A compatibilist likely holds that certain things are up to us, but this does not bear upon the future being metaphysically open. The compatibilist can suppose that something’s being up to someone is a matter of that thing’s being causally dependent on such things as desires or choices or intentions. This brings no difficulty fitting within the confines of a perfectly deterministic world, according to which actions are the causal upshots of such prior mental events and states.
Van Inwagon’s Consequent Argument: If determinism is true, then our acts are the consequence of the laws of nature and events in the remote past. But it is not up to us what went on before we were born, and neither is it up to us what the laws of nature are. Therefore, the consequences of these things (including our present acts) are not up to us.
Presumably, Van Inwagon takes it for granted such things as ‘our acts’ exist; his concern is whether or not theses acts are ‘up to us’ or not. Steward contends that his is the wrong way of looking at the matter. If nothing is up to us, then there are no such things as actions. There are merely reactions, a series of inevitably unfolding events.
Her concept of settling is central. “I want to insist that as I move through the world, performing the various activities of which my life consists, I am constantly settling the answers to a variety of questions whose answers are (therefore) not already settled long before the time at which my actions take place.” The moment of settling is when the agents decides and acts and hence settles the matter in a particular way (p. 39).
“I settle things not only by initiating motor activity but also by continuing it; by refraining, for example, from vetoing the original instruction or from altering it in any of the multifarious ways that are constantly open to me. Because these powers of refrainment and alteration are present throughout the whole duration of the action, I am constantly settling what happens from moment to moment, even if I do not in fact exercise those powers of refrainment and alteration” (p. 46).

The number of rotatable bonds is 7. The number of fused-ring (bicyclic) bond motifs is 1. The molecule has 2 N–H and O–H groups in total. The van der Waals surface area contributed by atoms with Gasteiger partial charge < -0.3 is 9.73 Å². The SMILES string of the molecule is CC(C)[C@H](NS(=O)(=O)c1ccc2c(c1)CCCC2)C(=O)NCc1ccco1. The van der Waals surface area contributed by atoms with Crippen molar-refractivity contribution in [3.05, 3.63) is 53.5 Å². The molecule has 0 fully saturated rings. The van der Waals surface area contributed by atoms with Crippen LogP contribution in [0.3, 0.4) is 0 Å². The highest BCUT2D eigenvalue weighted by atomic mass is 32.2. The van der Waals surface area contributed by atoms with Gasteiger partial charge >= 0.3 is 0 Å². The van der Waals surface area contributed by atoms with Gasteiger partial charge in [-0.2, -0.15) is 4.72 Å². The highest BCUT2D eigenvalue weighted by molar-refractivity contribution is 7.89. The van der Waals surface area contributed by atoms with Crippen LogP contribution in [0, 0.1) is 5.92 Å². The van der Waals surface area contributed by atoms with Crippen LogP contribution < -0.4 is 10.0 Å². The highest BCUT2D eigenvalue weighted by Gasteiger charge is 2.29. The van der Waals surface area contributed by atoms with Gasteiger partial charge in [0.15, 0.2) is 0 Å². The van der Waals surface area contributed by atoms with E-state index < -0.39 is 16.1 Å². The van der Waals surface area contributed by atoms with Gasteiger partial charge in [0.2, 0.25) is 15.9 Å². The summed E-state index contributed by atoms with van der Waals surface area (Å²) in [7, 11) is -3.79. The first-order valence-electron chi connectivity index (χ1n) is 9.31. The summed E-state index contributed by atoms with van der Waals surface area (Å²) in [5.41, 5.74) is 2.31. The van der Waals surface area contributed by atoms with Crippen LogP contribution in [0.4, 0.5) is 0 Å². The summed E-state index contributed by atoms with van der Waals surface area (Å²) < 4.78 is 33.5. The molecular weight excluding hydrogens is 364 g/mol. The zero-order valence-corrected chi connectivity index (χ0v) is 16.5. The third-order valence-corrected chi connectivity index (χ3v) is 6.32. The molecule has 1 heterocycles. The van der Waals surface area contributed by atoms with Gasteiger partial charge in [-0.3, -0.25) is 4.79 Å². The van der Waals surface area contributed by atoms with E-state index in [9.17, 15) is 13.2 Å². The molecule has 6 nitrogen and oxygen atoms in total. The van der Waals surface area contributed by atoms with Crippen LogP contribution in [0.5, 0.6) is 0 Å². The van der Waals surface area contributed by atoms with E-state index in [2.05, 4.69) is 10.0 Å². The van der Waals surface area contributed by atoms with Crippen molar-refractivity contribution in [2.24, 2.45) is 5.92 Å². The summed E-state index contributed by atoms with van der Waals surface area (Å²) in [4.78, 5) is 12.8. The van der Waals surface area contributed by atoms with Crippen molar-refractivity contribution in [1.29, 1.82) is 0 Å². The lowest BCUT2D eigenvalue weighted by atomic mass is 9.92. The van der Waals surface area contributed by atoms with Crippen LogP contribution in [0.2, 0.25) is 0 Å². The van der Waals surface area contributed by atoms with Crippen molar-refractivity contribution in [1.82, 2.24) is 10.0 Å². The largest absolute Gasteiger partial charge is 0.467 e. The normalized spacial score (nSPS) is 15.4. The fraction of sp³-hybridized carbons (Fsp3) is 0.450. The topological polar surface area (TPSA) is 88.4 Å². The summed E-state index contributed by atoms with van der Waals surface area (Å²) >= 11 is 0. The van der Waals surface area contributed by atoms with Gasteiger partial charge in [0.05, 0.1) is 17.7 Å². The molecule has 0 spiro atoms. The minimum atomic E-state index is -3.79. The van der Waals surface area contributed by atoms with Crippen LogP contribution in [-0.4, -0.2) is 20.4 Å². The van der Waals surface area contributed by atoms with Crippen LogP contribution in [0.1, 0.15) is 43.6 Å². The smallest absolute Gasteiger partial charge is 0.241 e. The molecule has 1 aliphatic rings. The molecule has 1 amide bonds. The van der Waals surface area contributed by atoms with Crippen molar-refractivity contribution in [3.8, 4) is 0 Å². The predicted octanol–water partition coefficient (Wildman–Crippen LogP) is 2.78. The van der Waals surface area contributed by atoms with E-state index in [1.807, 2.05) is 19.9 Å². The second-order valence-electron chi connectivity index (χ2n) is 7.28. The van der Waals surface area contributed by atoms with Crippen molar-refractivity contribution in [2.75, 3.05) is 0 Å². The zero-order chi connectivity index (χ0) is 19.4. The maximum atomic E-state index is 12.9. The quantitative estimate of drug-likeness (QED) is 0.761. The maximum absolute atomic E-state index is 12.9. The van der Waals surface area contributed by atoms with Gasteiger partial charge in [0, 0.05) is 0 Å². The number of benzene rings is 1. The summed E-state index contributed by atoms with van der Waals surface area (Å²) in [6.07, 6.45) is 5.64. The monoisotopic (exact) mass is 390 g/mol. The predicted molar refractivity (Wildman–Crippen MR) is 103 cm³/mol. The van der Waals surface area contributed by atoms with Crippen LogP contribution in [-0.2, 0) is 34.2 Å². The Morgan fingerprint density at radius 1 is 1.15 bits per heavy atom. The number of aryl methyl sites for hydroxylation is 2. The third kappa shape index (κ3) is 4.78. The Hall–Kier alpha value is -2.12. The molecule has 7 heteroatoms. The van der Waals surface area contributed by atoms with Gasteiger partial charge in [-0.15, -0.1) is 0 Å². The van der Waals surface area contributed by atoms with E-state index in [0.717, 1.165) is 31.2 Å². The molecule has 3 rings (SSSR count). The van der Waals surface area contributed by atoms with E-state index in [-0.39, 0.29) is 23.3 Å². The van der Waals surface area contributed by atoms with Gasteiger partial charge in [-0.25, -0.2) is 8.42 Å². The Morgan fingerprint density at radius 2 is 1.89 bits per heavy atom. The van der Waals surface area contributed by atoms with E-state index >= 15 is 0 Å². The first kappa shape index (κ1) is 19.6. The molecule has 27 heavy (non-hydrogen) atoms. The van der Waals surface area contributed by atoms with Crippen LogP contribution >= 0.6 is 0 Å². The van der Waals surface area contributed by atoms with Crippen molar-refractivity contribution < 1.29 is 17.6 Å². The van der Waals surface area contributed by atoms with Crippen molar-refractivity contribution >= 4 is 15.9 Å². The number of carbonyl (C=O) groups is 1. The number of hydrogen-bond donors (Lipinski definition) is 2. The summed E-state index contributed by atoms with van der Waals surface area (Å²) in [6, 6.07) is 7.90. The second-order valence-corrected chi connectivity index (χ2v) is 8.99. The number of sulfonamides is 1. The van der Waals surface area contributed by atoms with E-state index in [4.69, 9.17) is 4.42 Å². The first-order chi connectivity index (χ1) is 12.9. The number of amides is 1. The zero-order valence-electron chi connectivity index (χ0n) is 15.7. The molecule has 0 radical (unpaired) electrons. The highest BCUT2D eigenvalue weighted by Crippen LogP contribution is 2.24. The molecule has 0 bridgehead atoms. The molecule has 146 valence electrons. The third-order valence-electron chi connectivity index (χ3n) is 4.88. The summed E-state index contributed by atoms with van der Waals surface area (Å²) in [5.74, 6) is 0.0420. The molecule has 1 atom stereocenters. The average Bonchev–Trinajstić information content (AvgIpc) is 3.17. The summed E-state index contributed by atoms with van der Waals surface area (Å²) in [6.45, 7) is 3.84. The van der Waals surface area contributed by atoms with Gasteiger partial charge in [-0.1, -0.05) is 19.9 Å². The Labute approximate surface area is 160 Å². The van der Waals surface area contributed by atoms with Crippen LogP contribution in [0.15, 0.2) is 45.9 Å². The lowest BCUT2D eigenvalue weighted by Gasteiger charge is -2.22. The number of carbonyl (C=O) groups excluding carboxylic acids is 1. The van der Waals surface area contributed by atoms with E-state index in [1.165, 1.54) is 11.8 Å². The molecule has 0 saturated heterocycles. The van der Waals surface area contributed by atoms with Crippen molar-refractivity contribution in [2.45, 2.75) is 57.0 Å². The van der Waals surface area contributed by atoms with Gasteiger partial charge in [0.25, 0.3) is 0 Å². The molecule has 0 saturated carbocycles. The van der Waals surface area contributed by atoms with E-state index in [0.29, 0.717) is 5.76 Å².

Experiments conducted by Libet cast doubt on Steward’s contemporaneous settling, since such experiments suggest that how we shall move is sometimes settled by prior causes of which we have no knowledge. It might be thought that evidence of prior neural activity in advance of a conscious decision suggest the operation of a hidden neural variety of determinism. On Steward’s view, Libet’s evidence is of a readiness potential, a part of the action, but not the necessary cause of the entire action.
“All intentional bodily agency, I suggest, involves the interweaving of conscious systems of bodily control with more basic, effectively automated or partly automated systems. … An enormous amount of the settling that we do as agents is delegated, inevitably, to processes that are ill-described as the causing of motions by mental states, such as choosings, intendings, and the like. … An agent’s settling of things can be perfectly well be constituted by processes to which she pays no mind whatever” (p. 52).
She devotes several pages to the compatibalist Causal Theory of Action that I won't summarize.